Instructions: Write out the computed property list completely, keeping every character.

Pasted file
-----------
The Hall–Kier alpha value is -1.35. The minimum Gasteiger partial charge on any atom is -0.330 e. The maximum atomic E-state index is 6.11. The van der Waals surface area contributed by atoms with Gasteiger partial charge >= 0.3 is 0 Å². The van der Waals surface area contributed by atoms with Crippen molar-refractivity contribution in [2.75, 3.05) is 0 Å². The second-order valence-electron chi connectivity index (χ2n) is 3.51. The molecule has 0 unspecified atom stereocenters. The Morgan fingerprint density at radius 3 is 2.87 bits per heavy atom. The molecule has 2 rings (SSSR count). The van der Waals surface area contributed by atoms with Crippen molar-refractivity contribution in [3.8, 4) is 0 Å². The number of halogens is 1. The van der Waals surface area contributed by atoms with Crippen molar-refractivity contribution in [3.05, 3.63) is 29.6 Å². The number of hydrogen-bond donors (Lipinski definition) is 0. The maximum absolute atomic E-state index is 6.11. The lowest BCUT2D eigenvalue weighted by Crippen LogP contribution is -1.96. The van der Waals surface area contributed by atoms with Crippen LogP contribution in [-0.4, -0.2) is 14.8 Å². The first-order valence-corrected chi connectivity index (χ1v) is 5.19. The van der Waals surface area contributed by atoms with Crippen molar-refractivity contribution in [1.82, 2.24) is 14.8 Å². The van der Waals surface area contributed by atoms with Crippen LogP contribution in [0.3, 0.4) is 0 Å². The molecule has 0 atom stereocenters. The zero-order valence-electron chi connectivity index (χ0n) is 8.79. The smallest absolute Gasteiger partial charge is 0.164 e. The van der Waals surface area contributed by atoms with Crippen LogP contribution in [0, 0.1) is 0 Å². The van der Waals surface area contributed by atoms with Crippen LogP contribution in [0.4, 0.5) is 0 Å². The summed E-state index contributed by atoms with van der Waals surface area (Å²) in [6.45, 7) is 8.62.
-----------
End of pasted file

The Hall–Kier alpha value is -1.35. The minimum Gasteiger partial charge on any atom is -0.330 e. The maximum atomic E-state index is 6.11. The van der Waals surface area contributed by atoms with Gasteiger partial charge >= 0.3 is 0 Å². The van der Waals surface area contributed by atoms with Crippen molar-refractivity contribution in [2.75, 3.05) is 0 Å². The second-order valence-electron chi connectivity index (χ2n) is 3.51. The molecule has 0 unspecified atom stereocenters. The Morgan fingerprint density at radius 3 is 2.87 bits per heavy atom. The molecule has 2 rings (SSSR count). The van der Waals surface area contributed by atoms with Crippen molar-refractivity contribution in [3.8, 4) is 0 Å². The number of halogens is 1. The van der Waals surface area contributed by atoms with Crippen molar-refractivity contribution in [3.05, 3.63) is 29.6 Å². The number of hydrogen-bond donors (Lipinski definition) is 0. The maximum absolute atomic E-state index is 6.11. The lowest BCUT2D eigenvalue weighted by Crippen LogP contribution is -1.96. The van der Waals surface area contributed by atoms with Crippen LogP contribution in [-0.4, -0.2) is 14.8 Å². The first-order valence-corrected chi connectivity index (χ1v) is 5.19. The van der Waals surface area contributed by atoms with Crippen molar-refractivity contribution in [1.82, 2.24) is 14.8 Å². The van der Waals surface area contributed by atoms with Crippen LogP contribution in [0.3, 0.4) is 0 Å². The molecule has 0 atom stereocenters. The zero-order valence-electron chi connectivity index (χ0n) is 8.79. The smallest absolute Gasteiger partial charge is 0.164 e. The van der Waals surface area contributed by atoms with Crippen LogP contribution in [0, 0.1) is 0 Å². The van der Waals surface area contributed by atoms with Crippen LogP contribution in [0.4, 0.5) is 0 Å². The summed E-state index contributed by atoms with van der Waals surface area (Å²) in [6.45, 7) is 8.62.